Compress and decompress seismic data
Python library to convert SEG-Y files to compressed cubes and retrieve arbitrary sub-volumes from these, fast.
Reading whole SEG-Y volumes to retrieve, for example, a single time-slice is wasteful.
Copying whole SEG-Y files uncompressed over networks is also wasteful.
This library addresses both issues by implementing the seismic-zfp (.SZ) format. This format is based on ZFP compression from Peter Lindstrom's paper, using the Python wrapper developed by Navjot Kukreja.
ZFP compression enables smoothly varying d-dimensional data in 4d subvolumes to be compressed at a fixed bitrate. The 32-bit floating point values in 4x4x4 units of a 3D post-stack SEG-Y file are well suited to this scheme.
Decomposing an appropriately padded 3D seismic volume into groups of these units which exactly fill one 4KB disk block, compressing these groups, and writing them sequentially to disk yields a file with the following properties:
- Compression ratio of 2n:1 compression, typically a bitrate of 4 works well, implying a ratio of 8:1
- The location of any seismic sample is known
- Arbitrary subvolumes can be read with minimal redundant I/O, for example:
- Padding IL/XL dimensions with 4, and the z-dimension depending on bitrate
- Padding IL/XL dimensions with 64 and the z-dimension with 4 (16:1 compression)
Using IL/XL optimized layout
- Groups of 4 inlines or crosslines can be read with no redundant I/O
- A single inline can be read and with no additional I/O compared to the SEG-Y best-case scenario (provided at least 4:1 compression ratio)
- A z-slice can be read by accessing n_traces/16 disk blocks, compared to n_traces disk blocks for SEG-Y
Using z-slice optimized layout
- A z-slice can be read by accessing just n_traces/4096 disk blocks, compared to n_traces disk blocks for SEG-Y
The seismic-zfp format also allows for preservation of information in SEG-Y file and trace headers, with compression code identifying constant and varying trace header values and storing these appropriately.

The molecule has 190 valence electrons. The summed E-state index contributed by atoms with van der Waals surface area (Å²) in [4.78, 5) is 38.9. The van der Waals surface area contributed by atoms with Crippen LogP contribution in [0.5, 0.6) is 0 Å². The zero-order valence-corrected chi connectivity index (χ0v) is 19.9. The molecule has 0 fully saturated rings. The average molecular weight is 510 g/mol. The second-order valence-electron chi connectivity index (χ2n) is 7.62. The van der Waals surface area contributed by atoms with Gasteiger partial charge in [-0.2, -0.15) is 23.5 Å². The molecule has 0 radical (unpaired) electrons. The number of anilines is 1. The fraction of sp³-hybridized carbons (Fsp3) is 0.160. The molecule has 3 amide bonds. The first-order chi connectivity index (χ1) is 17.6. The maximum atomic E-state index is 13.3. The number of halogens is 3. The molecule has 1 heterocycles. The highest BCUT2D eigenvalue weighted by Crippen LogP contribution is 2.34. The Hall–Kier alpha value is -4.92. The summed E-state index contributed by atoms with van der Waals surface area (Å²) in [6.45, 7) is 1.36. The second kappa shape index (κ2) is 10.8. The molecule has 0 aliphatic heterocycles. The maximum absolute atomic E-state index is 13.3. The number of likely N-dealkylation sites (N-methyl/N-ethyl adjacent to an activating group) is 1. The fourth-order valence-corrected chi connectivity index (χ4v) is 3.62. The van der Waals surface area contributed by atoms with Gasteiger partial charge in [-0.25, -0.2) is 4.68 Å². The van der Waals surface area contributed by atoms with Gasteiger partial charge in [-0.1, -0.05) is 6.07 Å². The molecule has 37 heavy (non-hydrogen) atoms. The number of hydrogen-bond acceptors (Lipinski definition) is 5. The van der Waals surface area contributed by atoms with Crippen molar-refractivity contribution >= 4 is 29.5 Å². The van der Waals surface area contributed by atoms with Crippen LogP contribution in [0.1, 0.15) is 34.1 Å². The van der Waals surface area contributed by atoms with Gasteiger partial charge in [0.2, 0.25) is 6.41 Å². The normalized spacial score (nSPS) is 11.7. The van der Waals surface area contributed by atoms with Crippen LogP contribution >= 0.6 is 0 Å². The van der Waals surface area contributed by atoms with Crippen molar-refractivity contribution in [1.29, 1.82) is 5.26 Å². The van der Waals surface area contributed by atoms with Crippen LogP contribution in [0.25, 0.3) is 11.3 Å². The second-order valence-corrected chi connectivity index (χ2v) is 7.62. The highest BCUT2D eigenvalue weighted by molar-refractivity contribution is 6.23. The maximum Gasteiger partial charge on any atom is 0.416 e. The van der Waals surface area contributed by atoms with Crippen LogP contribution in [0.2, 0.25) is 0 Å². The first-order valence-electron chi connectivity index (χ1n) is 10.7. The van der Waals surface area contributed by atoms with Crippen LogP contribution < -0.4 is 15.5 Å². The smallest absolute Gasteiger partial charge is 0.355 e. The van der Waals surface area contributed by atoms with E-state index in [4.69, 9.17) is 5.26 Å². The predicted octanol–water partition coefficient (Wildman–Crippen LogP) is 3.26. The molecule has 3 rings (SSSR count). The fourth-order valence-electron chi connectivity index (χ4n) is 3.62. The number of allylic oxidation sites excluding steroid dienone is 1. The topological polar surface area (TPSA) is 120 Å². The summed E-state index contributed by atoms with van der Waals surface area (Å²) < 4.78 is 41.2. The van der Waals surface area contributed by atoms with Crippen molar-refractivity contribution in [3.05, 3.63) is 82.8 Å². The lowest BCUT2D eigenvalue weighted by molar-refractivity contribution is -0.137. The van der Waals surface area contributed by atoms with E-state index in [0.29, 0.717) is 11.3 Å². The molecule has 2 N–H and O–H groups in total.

Full example code is provided, but the following reference is useful:
Create SZ files from SEGY
from seismic_zfp.conversion import SegyConverter with SegyConverter("in.segy") as converter: # Create a "standard" SZ file with 8:1 compression, using in-memory method converter.run("out-standard.sz", bits_per_voxel=4, method="InMemory") # Create a "z-slice optimized" SZ file converter.run("out-advanced.sz", bits_per_voxel=2, blockshape=(64, 64, 4))
Read an SZ file
from seismic_zfp.read import SzReader with SzReader("in.sz") as reader: inline_slice = reader.read_inline(LINE_NO) crossline_slice = reader.read_crossline(LINE_NO) z_slice = reader.read_zslice(LINE_NO) sub_vol = reader.read_subvolume(min_il=min_il, max_il=max_il, min_xl=min_xl, max_xl=max_xl, min_z=min_z, max_z=max_z)
Use segyio-like interface to read SZ files
import seismic_zfp with seismic_zfp.open("in.sz")) as szfile: inline_slice = szfile.iline[szfile.ilines[LINE_ID]] xslice_sz = szfile.xline[szfile.xlines[LINE_ID]] zslice_sz = szfile.depth_slice[szfile.zslices[SLICE_ID]] trace = szfile.trace[TRACE_ID] trace_header = szfile.header[TRACE_ID] binary_file_header = szfile.bin text_file_header = szfile.text
Convert an SZ file to SEGY
from seismic_zfp.conversion import SzConverter with SzConverter("in.sz") as converter: converter.convert_to_segy("out.segy")
- Check your machine has these packages available: python3-devel, git, gcc, gcc-c++
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